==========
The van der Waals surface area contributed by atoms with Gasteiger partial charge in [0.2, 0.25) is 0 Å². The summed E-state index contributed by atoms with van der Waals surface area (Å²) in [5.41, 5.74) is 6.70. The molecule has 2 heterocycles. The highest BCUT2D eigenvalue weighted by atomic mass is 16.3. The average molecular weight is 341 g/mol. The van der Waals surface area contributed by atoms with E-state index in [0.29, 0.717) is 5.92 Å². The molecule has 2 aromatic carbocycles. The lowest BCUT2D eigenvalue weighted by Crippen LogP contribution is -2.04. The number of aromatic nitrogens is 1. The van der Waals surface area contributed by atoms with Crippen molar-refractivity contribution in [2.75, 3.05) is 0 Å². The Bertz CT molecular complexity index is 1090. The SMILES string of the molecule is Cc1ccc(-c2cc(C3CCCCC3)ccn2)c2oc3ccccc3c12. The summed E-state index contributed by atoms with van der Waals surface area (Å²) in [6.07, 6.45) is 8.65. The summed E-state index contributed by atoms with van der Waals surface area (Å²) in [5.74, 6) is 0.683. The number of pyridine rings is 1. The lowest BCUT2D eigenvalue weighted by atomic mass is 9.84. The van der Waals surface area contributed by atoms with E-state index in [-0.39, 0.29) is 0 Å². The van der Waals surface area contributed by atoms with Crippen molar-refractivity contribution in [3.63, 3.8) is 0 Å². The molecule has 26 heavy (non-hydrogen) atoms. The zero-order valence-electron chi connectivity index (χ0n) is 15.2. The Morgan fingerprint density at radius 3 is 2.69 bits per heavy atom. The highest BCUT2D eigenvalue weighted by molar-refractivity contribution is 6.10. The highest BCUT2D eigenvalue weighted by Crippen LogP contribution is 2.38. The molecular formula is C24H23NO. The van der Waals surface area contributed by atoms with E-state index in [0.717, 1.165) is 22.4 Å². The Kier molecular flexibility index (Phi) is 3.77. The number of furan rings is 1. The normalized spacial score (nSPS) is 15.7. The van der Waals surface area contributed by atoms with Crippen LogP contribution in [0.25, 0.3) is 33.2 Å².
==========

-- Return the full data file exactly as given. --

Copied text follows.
The van der Waals surface area contributed by atoms with Gasteiger partial charge in [0.2, 0.25) is 0 Å². The summed E-state index contributed by atoms with van der Waals surface area (Å²) in [5.41, 5.74) is 6.70. The molecule has 2 heterocycles. The highest BCUT2D eigenvalue weighted by atomic mass is 16.3. The average molecular weight is 341 g/mol. The van der Waals surface area contributed by atoms with E-state index in [0.29, 0.717) is 5.92 Å². The molecule has 2 aromatic carbocycles. The lowest BCUT2D eigenvalue weighted by Crippen LogP contribution is -2.04. The number of aromatic nitrogens is 1. The van der Waals surface area contributed by atoms with Crippen molar-refractivity contribution in [2.75, 3.05) is 0 Å². The Bertz CT molecular complexity index is 1090. The SMILES string of the molecule is Cc1ccc(-c2cc(C3CCCCC3)ccn2)c2oc3ccccc3c12. The summed E-state index contributed by atoms with van der Waals surface area (Å²) in [6.07, 6.45) is 8.65. The summed E-state index contributed by atoms with van der Waals surface area (Å²) in [5.74, 6) is 0.683. The number of pyridine rings is 1. The lowest BCUT2D eigenvalue weighted by atomic mass is 9.84. The van der Waals surface area contributed by atoms with E-state index in [-0.39, 0.29) is 0 Å². The van der Waals surface area contributed by atoms with Crippen molar-refractivity contribution in [3.63, 3.8) is 0 Å². The molecule has 26 heavy (non-hydrogen) atoms. The zero-order valence-electron chi connectivity index (χ0n) is 15.2. The Morgan fingerprint density at radius 3 is 2.69 bits per heavy atom. The highest BCUT2D eigenvalue weighted by molar-refractivity contribution is 6.10. The highest BCUT2D eigenvalue weighted by Crippen LogP contribution is 2.38. The molecular formula is C24H23NO. The van der Waals surface area contributed by atoms with E-state index in [0.717, 1.165) is 22.4 Å². The Kier molecular flexibility index (Phi) is 3.77. The number of furan rings is 1. The normalized spacial score (nSPS) is 15.7. The van der Waals surface area contributed by atoms with Crippen LogP contribution in [0.25, 0.3) is 33.2 Å².